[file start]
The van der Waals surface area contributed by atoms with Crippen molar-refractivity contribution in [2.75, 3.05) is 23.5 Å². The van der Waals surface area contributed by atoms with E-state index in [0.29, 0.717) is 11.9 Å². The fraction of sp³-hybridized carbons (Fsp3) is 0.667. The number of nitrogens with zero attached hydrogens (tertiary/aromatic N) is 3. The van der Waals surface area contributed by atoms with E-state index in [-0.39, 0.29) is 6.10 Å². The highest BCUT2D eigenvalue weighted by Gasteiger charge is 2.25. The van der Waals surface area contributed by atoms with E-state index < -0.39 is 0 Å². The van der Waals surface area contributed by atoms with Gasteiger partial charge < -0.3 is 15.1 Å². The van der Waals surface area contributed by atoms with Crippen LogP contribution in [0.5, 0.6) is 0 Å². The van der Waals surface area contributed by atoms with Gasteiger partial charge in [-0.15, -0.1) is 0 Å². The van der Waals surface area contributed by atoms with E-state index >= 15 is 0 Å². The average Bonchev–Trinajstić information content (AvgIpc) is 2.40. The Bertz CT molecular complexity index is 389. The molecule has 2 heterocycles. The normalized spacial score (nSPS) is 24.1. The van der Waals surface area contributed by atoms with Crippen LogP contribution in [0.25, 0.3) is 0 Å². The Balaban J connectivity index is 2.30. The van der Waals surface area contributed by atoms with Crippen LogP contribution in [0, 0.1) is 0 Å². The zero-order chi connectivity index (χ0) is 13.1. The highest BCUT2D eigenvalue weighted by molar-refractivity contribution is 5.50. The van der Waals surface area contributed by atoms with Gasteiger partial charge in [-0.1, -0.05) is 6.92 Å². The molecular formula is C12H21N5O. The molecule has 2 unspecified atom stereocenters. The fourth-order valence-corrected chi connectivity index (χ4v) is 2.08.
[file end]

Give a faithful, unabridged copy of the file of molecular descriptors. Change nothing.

The van der Waals surface area contributed by atoms with Crippen molar-refractivity contribution in [2.75, 3.05) is 23.5 Å². The van der Waals surface area contributed by atoms with E-state index in [0.29, 0.717) is 11.9 Å². The fraction of sp³-hybridized carbons (Fsp3) is 0.667. The number of nitrogens with zero attached hydrogens (tertiary/aromatic N) is 3. The van der Waals surface area contributed by atoms with E-state index in [-0.39, 0.29) is 6.10 Å². The highest BCUT2D eigenvalue weighted by Gasteiger charge is 2.25. The van der Waals surface area contributed by atoms with E-state index < -0.39 is 0 Å². The van der Waals surface area contributed by atoms with Gasteiger partial charge < -0.3 is 15.1 Å². The van der Waals surface area contributed by atoms with Crippen LogP contribution in [0.5, 0.6) is 0 Å². The van der Waals surface area contributed by atoms with Gasteiger partial charge in [-0.15, -0.1) is 0 Å². The van der Waals surface area contributed by atoms with E-state index >= 15 is 0 Å². The average Bonchev–Trinajstić information content (AvgIpc) is 2.40. The Bertz CT molecular complexity index is 389. The molecule has 2 heterocycles. The normalized spacial score (nSPS) is 24.1. The van der Waals surface area contributed by atoms with Crippen LogP contribution in [0.25, 0.3) is 0 Å². The Balaban J connectivity index is 2.30. The van der Waals surface area contributed by atoms with Crippen LogP contribution in [0, 0.1) is 0 Å². The zero-order chi connectivity index (χ0) is 13.1. The highest BCUT2D eigenvalue weighted by molar-refractivity contribution is 5.50. The van der Waals surface area contributed by atoms with Gasteiger partial charge in [-0.1, -0.05) is 6.92 Å². The molecular formula is C12H21N5O. The molecule has 2 unspecified atom stereocenters. The fourth-order valence-corrected chi connectivity index (χ4v) is 2.08.